Asian lady beetles, other nuisance pests on the march as temps cool off
GRAND FORKS — This month's cooler temperatures may have slowed the buzz of pesky yellow jackets, but area exterminators say the march is still on for other pests trying to creep indoors before the season's first hard freeze.
"The Asian lady beetles are going nuts right now," said Shawn Erickson of Erickson Pest Control. "The past three weeks have been extremely busy. This time of year, they're at their peak. Once the nights start to cool down, there are three species that change their habits."
The main culprits now are the Asian beetles, cluster flies — more commonly known as attic flies or striped-wing flies — and box elder bugs.
"There's not much that can be done for them when they're inside," Erickson said. "The best thing to do then is just vacuum them up."
Erickson said the first mistake residents might make is waiting too long to make a call. As soon as it gets cooler, the insects will gather on the warmer exterior of homes and wait for their chance to crawl through the cracks and crevices around doors, windows, siding, soffits and attic vents.
"Any way they can find their way in, they're looking for a place to overwinter," he said. "Once they're in the walls, some of them will come out of dormancy and find their way into the house."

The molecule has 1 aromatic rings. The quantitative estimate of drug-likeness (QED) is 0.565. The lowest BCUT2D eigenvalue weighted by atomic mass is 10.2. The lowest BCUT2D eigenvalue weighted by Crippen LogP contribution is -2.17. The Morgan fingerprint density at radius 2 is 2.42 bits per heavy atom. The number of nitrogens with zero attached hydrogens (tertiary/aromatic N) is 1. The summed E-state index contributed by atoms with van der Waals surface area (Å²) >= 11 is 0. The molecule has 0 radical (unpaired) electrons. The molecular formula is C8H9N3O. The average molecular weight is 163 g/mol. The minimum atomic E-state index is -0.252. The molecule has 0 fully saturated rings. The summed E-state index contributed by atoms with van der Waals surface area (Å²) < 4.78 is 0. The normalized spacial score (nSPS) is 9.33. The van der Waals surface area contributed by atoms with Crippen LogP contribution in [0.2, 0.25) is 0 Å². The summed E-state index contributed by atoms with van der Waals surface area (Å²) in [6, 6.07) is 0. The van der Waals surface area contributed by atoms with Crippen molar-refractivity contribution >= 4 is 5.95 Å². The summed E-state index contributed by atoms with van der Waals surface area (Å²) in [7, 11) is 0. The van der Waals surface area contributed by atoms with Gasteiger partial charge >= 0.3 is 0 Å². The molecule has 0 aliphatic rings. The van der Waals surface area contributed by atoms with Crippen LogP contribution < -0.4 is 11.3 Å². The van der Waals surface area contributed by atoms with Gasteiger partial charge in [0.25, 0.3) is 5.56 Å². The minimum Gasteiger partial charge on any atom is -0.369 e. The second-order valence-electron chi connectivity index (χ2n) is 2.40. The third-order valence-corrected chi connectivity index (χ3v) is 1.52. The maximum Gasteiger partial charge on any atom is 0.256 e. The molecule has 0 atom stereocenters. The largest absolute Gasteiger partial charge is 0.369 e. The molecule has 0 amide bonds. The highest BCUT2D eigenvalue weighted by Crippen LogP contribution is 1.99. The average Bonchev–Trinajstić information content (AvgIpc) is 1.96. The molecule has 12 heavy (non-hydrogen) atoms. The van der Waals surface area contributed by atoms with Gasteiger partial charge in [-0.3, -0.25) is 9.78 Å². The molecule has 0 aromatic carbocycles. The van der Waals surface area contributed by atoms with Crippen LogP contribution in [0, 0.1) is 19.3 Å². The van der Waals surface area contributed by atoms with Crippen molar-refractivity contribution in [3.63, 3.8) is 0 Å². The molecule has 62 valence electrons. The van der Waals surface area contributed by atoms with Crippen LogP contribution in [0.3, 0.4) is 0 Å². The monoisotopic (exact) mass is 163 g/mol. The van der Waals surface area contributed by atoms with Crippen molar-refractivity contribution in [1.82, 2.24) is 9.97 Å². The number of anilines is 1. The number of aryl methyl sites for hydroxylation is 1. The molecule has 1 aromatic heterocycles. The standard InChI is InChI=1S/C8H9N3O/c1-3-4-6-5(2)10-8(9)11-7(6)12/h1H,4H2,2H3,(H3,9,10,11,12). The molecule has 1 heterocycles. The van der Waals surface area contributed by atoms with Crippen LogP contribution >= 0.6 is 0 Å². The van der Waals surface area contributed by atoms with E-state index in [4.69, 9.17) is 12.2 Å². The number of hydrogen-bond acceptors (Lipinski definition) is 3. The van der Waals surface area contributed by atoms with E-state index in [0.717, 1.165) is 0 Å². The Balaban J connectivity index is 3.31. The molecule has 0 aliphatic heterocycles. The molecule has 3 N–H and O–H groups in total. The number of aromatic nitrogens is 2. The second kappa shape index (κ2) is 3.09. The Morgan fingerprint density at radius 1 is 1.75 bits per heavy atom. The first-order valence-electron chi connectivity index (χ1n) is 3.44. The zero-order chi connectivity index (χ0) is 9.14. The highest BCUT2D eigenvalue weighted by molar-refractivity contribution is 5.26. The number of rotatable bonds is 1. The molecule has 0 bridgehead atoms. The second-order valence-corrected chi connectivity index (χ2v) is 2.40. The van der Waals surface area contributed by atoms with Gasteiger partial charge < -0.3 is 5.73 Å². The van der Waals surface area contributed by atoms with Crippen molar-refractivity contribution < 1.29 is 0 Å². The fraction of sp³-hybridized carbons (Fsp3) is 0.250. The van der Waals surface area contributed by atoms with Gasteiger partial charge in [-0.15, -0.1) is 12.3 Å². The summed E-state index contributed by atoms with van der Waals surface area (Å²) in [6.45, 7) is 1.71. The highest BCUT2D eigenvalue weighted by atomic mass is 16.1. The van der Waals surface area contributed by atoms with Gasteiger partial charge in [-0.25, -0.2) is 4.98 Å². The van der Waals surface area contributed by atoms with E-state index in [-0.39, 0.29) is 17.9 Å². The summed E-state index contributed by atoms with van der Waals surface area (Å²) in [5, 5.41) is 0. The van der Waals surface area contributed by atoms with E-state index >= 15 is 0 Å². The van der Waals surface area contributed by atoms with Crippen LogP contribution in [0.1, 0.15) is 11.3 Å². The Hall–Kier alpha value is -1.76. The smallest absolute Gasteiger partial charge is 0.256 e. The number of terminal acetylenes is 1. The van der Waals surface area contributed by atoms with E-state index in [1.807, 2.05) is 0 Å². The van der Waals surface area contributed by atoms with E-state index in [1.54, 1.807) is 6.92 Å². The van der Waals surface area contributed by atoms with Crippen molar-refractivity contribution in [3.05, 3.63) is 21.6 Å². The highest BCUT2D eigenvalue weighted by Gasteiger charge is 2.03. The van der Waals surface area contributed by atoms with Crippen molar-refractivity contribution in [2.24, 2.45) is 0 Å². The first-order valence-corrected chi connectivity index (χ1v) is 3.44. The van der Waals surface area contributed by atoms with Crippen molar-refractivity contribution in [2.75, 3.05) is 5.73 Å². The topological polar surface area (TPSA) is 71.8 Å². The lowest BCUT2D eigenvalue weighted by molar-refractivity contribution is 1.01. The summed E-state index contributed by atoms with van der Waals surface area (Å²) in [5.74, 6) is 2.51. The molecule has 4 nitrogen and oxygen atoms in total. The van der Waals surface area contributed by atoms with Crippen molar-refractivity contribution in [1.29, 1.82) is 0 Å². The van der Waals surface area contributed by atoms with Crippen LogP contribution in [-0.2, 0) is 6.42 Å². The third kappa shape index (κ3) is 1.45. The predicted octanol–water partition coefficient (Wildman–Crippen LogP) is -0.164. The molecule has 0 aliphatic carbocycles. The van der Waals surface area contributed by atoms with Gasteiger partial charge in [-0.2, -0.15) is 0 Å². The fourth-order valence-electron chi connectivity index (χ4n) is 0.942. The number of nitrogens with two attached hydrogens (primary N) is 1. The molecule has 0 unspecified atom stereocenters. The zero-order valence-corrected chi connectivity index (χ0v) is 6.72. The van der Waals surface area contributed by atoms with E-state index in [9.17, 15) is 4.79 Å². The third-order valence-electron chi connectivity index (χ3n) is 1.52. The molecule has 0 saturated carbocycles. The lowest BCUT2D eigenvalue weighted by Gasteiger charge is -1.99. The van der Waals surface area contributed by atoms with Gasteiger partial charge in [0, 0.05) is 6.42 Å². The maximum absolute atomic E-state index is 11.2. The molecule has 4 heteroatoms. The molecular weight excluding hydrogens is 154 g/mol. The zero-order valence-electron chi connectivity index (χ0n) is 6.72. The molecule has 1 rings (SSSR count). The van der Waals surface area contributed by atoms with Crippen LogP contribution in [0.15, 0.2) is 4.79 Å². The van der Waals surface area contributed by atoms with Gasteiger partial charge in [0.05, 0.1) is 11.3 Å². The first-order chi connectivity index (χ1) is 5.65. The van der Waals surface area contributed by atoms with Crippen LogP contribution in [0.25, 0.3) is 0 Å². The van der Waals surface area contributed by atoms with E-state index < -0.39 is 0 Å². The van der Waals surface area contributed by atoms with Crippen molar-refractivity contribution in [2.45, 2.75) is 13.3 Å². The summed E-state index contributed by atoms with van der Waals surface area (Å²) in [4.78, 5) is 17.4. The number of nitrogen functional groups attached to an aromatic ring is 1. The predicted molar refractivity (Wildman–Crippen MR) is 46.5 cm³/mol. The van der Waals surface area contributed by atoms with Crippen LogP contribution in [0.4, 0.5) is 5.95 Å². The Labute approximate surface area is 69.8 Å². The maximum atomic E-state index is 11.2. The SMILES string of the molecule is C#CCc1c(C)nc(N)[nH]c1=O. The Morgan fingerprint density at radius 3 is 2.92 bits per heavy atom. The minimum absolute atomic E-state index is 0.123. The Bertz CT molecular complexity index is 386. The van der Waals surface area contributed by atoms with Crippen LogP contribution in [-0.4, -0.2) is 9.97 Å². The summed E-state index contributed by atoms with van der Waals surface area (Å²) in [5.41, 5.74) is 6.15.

The lady beetle was imported from Asia in the early 1900s to help naturally control the aphid population, which was damaging crops.
A website called ladybuglady.com said the beetles look similar to native ladybugs and can appear with and without spots. Their colors can range from red, orange and dull cream.
Unlike the native variety, however, the Asian beetles "have been known to swarm and even bite when seeking shelter for the winter months," according to the website.
Erickson and fellow exterminator Robert Derrick of Complete Pest Control said although the best time to prevent an infestation is to treat a home's exterior as soon as it begins to cool, it's not too late to seek help.
"What we do when they've already emerged inside people's homes is give them relief," Derrick said. "We'll treat those soffits and siding and windows and that will leave residual to kill these insects."
Even though treatment might not completely eradicate the pests if they've already bored inside the walls, Erickson said it certainly can lessen the problem.
"Doing something now is better than doing nothing," he said. "People will see fewer insects in the home over the winter if we can treat it now."